Regulations to curb opioid abuse might be blocking legitimate access by cancer patients who need opioids for pain, according to a review of Medicare prescription claims data.
It found that from 2013 to 2017, opioid prescribing in the United States dropped by 20.7% among oncologists (68.5 to 54.3 opioids per 100 beneficiaries; P < .001) and by 22.8% among non-oncologist physicians (49.5 to 38.2 opioids per 100 beneficiaries; P < .001).
“Given similar declines in opioid prescribing among oncologists and non-oncologists, there is concern that opioid prescribing guidelines intended for the non-cancer population are being applied inappropriately to patients with cancer and survivors,” say the investigators, led by Vikram Jairam, MD, therapeutic radiology resident at Yale University School of Medicine, New Haven, Connecticut.
“While caution against opioid misuse in cancer survivors is certainly warranted, appropriate pain management is equally as critical to ensure the best quality of life for these patients,” they comment.
The review was published online on August 12 in the Journal of the National Cancer Institute.
“An important unanswered question” in this study “is whether the reductions in opioid prescribing observed were appropriate or inappropriate,” say medical oncologists Andrea Enzinger, MD, and Alexi Wright, MD, of the Dana-Farber Cancer Institute, Boston, Massachusetts, in an accompanying editorial.
To answer this, it is essential to determine whether reductions occur “in patients on active treatment, cancer survivors, or those with advanced disease ― for whom preserving opioid access is of utmost importance,” they say.
Review of Medicare Claims Data
Over the past decade, multiple legislative and policy efforts have led to a clampdown on inappropriate opioid prescribing during an unprecedented spike in opioid deaths. Although cancer was sometimes excluded from the new regulations, oncologists faced additional perscription hurdles, and reports began to emerge of restricted access for cancer patients, the authors comment.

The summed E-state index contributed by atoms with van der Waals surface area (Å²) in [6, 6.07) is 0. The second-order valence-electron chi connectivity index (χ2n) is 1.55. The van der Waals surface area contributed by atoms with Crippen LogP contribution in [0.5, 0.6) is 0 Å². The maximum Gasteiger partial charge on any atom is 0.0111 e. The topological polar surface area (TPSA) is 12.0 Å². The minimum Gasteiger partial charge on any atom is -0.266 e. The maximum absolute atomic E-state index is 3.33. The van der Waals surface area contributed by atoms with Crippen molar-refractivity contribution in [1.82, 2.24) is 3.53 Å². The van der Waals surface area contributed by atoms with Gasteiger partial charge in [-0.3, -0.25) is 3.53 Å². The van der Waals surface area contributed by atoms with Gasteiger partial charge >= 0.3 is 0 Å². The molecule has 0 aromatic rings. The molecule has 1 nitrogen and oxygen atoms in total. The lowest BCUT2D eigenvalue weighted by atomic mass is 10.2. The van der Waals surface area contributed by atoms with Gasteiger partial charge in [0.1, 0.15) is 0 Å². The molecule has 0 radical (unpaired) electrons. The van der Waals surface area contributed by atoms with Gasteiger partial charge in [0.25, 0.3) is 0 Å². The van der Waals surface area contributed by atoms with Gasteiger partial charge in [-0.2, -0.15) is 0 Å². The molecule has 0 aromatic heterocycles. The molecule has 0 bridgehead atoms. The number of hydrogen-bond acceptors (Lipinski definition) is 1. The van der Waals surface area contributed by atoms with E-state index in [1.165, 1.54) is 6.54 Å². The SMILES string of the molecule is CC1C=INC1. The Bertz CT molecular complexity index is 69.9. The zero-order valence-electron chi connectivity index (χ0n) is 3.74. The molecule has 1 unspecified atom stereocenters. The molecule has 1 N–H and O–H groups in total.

To get an idea of how these issues have played out nationally, the Yale team turned to Medicare Part D claims data. Their investigation included more than 300 million opioid prescriptions during a 5-year period from 21,041 oncologists and 723,861 non-oncologists, including 4115 palliative care physicians.
Reductions were driven primarily by a 30% drop in hydrocodone-acetaminophen prescribing ― likely related to its reclassification as a schedule II substance in 2014 ― and similar declines in long-acting opioid prescriptions, especially oxycodone.
These reductions corresponded to a 23.1% increase in gabapentin prescriptions among non-oncologists and a 5.6% increase among oncologists. Gabapentin was prescribed as an alternative to opioids, although the “evidence regarding [gabapentin] efficacy in treating cancer-related pain has been mixed,” the authors note.
Opioid prescribing increased by 15.3% (241.9 to 278.9 opioids per 100 beneficiaries; P < .001) among palliative care providers, "suggesting that oncologists and non-oncologists may be referring their patients with chronic pain to specialty care for symptom management," Enzinger and Wright say in their editorial.
Shift to Palliative Care
The new regulatory burdens “likely disincentivize oncologists from prescribing, potentially shifting this responsibility to palliative care,” the editorialists comment.
“Palliative care is still a relatively small, and primarily hospital-based specialty,” they write. “[W]hether it is capable of taking over pain management for all of these patients remains to be seen.”
The editorialists were also concerned that opioid access might be more difficult now for cancer patients than it was in 2017, when the study’s data window closed.
“It is important to note that opioid regulations have increased substantially since the tail end of the study period when the CDC published influential guidelines on opioid therapy for chronic non-cancer pain [in April 2016]…. Following these guidelines, more than half of states have implemented 7–14 day limits on initial opioid prescriptions, and several commercial pharmacies followed suit with their own restrictions,” they note.
“It will therefore be critical to continue monitoring trends in oncologists’ opioid prescribing as more recent data becomes available. To protect cancer patients’ access, it is critical for policy solutions to lessen rather than add to oncology providers’ workload,” they say.
The study received no external funding. The authors and editorialists have disclosed no relevant financial relaitonships.
M. Alexander Otto is a physician assistant and award-winning medical journalist who has previously worked for several major news outlets, including McClatchy and Bloomberg BNA. He is a former MIT Knight Science Journalism fellow. Email: [email protected].